Showing posts from September, 2010

In Heaven There is Paradise

With yesterday’s rain on the window sill I leave my home behind, All for the sake of anticipating a stranger. —A Poet From Chengde Autumn came south dragging the cold hem of her dress, and I rushed north to meet her. Old Hangzhou lay across the Yellow Mountains, in the fertile plain of the lower Yangtze, at the southern end of the Grand Canal that dug over a thousand miles to Beijing, and on the eastern shore of West Lake. All this geography brought to Hangzhou a worldly prosperity. When the Song Emperors ruled China, Hangzhou was a city of philosophers, poets, politicians, artists, and other men of worth, in palaces and towers, as well as two million soldiers, artisans, peasants, and slaves, scurrying across a thousand bridges and between a hundred thousand wooden buildings. Marco Polo of Venice traveled there in the thirteenth century, when Hangzhou was the largest city in the world, and its grandeur so impressed him that he called it a hundred miles wide and “beyond dispute the

The Yellow Mountains

Thousands of feet high towers the Yellow Mountains, With thirty-two magnificent peaks, Blooming like golden lotus flowers Amidst red crags and rock columns. Once I was on its lofty summit, Admiring Tianmu Pine below. The place is still traceable where the immortal Before ascending to heaven made elixir out of jade. Now you embark on your journey there alone— Another Wen Boxue I happened to meet— Who’ve been to Five Mountains for beauty of nature, Leaving behind countless ranges of hills. Homeward you go back to White Goose Ridge, Back to drink from your Elixir Well. If by chance I pay you a visit, I expect to be met by your light carriage. Eastwards from Lingyang you bend your steps, And pick your way through fragrant bushes, Many a stream and many a ford, Peaks upon peaks shutting out the sky— That’s where I'll call on you some other day Across a bridge that spans cliffs like a rainbow. —Li Bai (747 AD) As an exercise , I will introduce Anhui in the style of Lonely Planet: If you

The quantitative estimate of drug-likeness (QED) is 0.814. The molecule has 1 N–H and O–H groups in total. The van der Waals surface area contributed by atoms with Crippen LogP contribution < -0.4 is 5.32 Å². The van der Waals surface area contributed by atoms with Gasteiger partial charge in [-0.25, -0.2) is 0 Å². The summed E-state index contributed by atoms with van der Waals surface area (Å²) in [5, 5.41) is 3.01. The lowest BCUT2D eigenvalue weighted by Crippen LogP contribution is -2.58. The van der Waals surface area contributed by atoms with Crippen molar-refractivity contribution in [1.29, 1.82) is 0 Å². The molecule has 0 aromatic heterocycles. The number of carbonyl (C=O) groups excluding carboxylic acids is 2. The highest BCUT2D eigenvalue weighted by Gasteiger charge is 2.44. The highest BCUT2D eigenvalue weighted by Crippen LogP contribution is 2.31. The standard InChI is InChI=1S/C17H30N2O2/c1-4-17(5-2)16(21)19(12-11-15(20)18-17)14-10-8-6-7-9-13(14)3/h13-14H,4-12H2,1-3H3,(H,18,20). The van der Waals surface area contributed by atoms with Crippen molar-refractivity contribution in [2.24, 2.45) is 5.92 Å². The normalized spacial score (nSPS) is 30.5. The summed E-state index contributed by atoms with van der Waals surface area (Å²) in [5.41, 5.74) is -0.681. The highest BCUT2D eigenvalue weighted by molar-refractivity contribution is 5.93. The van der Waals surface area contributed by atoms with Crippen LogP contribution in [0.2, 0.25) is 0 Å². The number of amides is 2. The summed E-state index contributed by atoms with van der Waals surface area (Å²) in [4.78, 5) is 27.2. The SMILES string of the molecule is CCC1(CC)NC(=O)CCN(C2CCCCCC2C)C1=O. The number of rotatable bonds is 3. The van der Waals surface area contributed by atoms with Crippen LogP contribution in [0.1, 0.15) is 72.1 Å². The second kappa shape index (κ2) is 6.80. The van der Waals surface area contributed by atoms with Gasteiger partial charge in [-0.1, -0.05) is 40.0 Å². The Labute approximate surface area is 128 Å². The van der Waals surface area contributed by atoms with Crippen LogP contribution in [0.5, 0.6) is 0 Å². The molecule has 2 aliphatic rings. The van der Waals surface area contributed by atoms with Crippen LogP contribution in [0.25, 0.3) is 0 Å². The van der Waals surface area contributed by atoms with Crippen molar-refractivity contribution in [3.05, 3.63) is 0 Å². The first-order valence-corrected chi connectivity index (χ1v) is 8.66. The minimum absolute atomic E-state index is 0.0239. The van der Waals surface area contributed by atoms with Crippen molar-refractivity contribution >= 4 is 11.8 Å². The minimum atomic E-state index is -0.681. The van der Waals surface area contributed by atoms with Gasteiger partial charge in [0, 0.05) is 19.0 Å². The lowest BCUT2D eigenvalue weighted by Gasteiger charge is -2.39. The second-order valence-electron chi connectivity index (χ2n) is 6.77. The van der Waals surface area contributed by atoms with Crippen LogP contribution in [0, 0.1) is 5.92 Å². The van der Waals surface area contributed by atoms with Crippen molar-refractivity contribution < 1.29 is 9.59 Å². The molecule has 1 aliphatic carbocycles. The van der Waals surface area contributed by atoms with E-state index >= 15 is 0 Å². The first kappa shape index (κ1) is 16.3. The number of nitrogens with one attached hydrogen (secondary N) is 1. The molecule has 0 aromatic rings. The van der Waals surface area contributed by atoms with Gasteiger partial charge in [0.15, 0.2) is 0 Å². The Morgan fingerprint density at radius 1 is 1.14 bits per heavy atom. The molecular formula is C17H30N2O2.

A Land of Mist and Mountains (2)

Time and Seasons, what things are you, Bringing to my life ceaseless change? I will lodge forever in this hollow Where springs and autumns unheeded pass. ―Tau-Yun, wife of General Wang Ning-chih (400 AD) Xiao Likeng was once a farming town, and retained its old form in its present role as a reliquary. The crowd of old houses remained, those great white buildings of Jiangxia, smeared gray by age, with dark tile roofs and dark wooden railings and window panes, and everywhere the red of hanging lanterns. Beyond the edge of town, past the white stone walls of the last houses, there were no suburbs nor car parks nor houses—there was nothing. A few rice fields marked two sides, verdant jade and nearly ripe, and steep hills hemmed in the rest with bamboo thickets and solitary pines. The four principle streets were arranged like the lines connecting the Great Bear constellation, and along each of these cobbled pathways ran a sloping canal, a combination of rain gutter, sewer, garbage dump,

A Land of Mist and Mountains (1)

High rises the Eastern Peak Soaring up to the blue sky, Among the rocks—an empty hollow, Secret, still, mysterious! Uncarved and unhewn, Screened by nature with a roof of clouds. ―Tau-Yun, wife of General Wang Ning-chih (400 AD) Adventures usually strike at the most unexpected hour. I thought I would sleep fitfully in my hard bunk on the train north, and did as much until I was shaken gently awake, around 2:30 in the morning, by some insistent stranger. I did not come to full wakefulness until a few minutes later when the stranger was gone. “Where you go?” asked the fellow from the bunk below, who had earlier been doing chin-ups on the luggage rack. “Uh,” I said, “Nanchang.” The stranger returned. He had a ticket he would show me, and he shone his cellphone on it. I thought, “What the hell is this?” and heard the bodybuilder say, “He’s a foreigner.” “This is a foreigner?” said the stranger, incredulous. “I am not a foreigner,” I groaned, able to take pride in the Chinese I had